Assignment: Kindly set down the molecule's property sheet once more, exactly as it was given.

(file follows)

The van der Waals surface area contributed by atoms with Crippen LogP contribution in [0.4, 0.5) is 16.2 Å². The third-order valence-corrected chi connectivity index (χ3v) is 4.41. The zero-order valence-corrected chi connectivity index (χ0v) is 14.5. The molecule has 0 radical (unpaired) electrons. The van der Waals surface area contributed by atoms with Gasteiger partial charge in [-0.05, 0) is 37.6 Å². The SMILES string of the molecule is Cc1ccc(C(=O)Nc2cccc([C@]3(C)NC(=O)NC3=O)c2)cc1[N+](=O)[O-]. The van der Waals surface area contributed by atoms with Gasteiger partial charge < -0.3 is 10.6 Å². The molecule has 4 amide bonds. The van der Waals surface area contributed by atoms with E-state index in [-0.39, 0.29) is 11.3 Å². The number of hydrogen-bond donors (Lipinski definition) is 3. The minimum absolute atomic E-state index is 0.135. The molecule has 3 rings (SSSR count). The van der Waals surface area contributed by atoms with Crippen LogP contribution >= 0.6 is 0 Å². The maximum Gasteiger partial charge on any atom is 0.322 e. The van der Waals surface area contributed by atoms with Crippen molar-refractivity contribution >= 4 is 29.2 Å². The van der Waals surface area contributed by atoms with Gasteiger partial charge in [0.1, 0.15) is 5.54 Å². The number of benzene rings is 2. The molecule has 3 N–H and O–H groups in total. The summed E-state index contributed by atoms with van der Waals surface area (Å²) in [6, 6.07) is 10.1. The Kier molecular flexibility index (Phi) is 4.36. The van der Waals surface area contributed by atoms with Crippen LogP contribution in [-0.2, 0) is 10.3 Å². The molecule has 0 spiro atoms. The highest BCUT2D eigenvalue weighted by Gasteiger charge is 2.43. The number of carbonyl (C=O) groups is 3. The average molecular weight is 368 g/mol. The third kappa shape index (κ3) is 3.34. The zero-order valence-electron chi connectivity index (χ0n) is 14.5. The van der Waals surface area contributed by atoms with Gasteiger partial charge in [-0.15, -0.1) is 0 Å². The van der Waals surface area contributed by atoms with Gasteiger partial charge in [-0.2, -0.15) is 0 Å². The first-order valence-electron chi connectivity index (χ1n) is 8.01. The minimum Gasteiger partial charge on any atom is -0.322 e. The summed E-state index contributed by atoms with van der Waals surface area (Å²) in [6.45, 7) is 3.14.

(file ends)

The van der Waals surface area contributed by atoms with Crippen LogP contribution in [0.4, 0.5) is 16.2 Å². The third-order valence-corrected chi connectivity index (χ3v) is 4.41. The zero-order valence-corrected chi connectivity index (χ0v) is 14.5. The molecule has 0 radical (unpaired) electrons. The van der Waals surface area contributed by atoms with Gasteiger partial charge in [-0.05, 0) is 37.6 Å². The SMILES string of the molecule is Cc1ccc(C(=O)Nc2cccc([C@]3(C)NC(=O)NC3=O)c2)cc1[N+](=O)[O-]. The van der Waals surface area contributed by atoms with Gasteiger partial charge < -0.3 is 10.6 Å². The molecule has 4 amide bonds. The van der Waals surface area contributed by atoms with E-state index in [-0.39, 0.29) is 11.3 Å². The number of hydrogen-bond donors (Lipinski definition) is 3. The minimum absolute atomic E-state index is 0.135. The molecule has 3 rings (SSSR count). The van der Waals surface area contributed by atoms with Crippen LogP contribution >= 0.6 is 0 Å². The maximum Gasteiger partial charge on any atom is 0.322 e. The van der Waals surface area contributed by atoms with Crippen molar-refractivity contribution >= 4 is 29.2 Å². The van der Waals surface area contributed by atoms with Gasteiger partial charge in [0.1, 0.15) is 5.54 Å². The number of benzene rings is 2. The molecule has 3 N–H and O–H groups in total. The summed E-state index contributed by atoms with van der Waals surface area (Å²) in [6, 6.07) is 10.1. The Kier molecular flexibility index (Phi) is 4.36. The van der Waals surface area contributed by atoms with Crippen LogP contribution in [-0.2, 0) is 10.3 Å². The molecule has 0 spiro atoms. The highest BCUT2D eigenvalue weighted by Gasteiger charge is 2.43. The number of carbonyl (C=O) groups is 3. The average molecular weight is 368 g/mol. The third kappa shape index (κ3) is 3.34. The zero-order valence-electron chi connectivity index (χ0n) is 14.5. The van der Waals surface area contributed by atoms with Gasteiger partial charge in [-0.15, -0.1) is 0 Å². The van der Waals surface area contributed by atoms with Gasteiger partial charge in [-0.2, -0.15) is 0 Å². The first-order valence-electron chi connectivity index (χ1n) is 8.01. The minimum Gasteiger partial charge on any atom is -0.322 e. The summed E-state index contributed by atoms with van der Waals surface area (Å²) in [6.45, 7) is 3.14.